The study in Cell Reports Physical Science said that a specialised classifier outperformed two existing artificial intelligence (AI) detectors and could help academic publishers to identify papers created by AI text generators.
University of Kansas chemist Heather Desaire said: "Most of the field of text analysis wants a really general detector that will work on anything. But by making a tool that focuses on a particular type of paper, "we were really going after accuracy."
Desaire and her colleagues first described their ChatGPT detector in June, when they applied it to Perspective articles from the journal Science.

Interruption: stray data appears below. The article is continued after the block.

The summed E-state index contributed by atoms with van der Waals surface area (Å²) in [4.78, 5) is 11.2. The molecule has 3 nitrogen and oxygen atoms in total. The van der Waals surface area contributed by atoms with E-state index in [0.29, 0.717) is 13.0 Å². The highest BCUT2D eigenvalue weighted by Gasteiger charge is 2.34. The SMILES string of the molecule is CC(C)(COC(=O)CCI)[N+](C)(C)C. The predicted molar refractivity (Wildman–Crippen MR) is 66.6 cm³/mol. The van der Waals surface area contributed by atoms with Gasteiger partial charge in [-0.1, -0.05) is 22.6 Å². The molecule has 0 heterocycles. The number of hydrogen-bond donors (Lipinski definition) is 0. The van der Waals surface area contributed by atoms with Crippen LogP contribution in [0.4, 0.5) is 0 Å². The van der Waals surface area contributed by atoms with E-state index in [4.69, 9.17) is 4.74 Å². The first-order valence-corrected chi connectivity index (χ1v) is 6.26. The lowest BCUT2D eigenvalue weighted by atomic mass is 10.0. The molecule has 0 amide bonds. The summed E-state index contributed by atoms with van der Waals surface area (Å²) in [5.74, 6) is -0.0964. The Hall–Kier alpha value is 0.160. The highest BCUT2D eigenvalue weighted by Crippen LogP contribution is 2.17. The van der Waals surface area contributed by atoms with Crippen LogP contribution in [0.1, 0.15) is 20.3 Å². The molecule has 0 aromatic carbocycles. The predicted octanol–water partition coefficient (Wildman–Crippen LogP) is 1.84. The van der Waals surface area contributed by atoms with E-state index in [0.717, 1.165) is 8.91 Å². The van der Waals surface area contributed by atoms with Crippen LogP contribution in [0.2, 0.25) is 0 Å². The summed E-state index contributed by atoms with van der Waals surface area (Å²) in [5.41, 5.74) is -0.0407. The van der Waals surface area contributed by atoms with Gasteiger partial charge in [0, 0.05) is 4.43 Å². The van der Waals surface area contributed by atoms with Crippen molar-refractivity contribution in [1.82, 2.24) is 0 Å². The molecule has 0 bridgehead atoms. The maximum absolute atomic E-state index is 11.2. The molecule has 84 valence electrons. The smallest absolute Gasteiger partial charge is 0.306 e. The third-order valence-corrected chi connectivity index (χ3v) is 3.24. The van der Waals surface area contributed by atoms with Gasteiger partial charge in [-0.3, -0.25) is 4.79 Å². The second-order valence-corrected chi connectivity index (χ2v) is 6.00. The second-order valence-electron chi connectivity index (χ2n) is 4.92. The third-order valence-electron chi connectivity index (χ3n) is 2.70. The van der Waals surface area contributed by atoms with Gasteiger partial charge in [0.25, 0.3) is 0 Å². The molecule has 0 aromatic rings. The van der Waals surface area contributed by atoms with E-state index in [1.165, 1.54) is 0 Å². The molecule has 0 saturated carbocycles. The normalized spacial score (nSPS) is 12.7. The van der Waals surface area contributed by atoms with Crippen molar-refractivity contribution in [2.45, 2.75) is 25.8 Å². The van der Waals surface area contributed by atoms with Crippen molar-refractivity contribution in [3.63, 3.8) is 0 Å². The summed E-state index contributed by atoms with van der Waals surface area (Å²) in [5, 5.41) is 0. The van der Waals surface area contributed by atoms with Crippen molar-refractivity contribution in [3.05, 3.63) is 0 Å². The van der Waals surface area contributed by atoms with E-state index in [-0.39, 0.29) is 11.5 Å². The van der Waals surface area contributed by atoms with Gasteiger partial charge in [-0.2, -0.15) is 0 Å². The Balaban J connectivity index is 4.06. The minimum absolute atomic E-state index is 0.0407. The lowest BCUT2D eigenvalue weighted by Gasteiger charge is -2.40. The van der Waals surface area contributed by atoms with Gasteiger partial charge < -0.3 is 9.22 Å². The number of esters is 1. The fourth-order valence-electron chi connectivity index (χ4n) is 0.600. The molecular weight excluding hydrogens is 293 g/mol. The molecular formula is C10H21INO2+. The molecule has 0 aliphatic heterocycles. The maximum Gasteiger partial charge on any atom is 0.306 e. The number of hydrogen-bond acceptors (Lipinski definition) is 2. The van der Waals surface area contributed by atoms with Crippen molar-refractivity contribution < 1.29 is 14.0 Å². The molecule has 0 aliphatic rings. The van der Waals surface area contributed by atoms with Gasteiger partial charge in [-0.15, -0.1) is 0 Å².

Using machine learning, the detector examines 20 features of writing style, including variation in sentence lengths, and the frequency of certain words and punctuation marks, to determine whether an academic scientist or ChatGPT wrote a piece of text.
The findings show that "you could use a small set of features to get a high level of accuracy," Desaire said. The findings suggest that efforts to develop AI detectors could be boosted by tailoring software to specific types of writing.
Desaire said: "If you can build something quickly and easily, then it's not that hard to build something for different domains."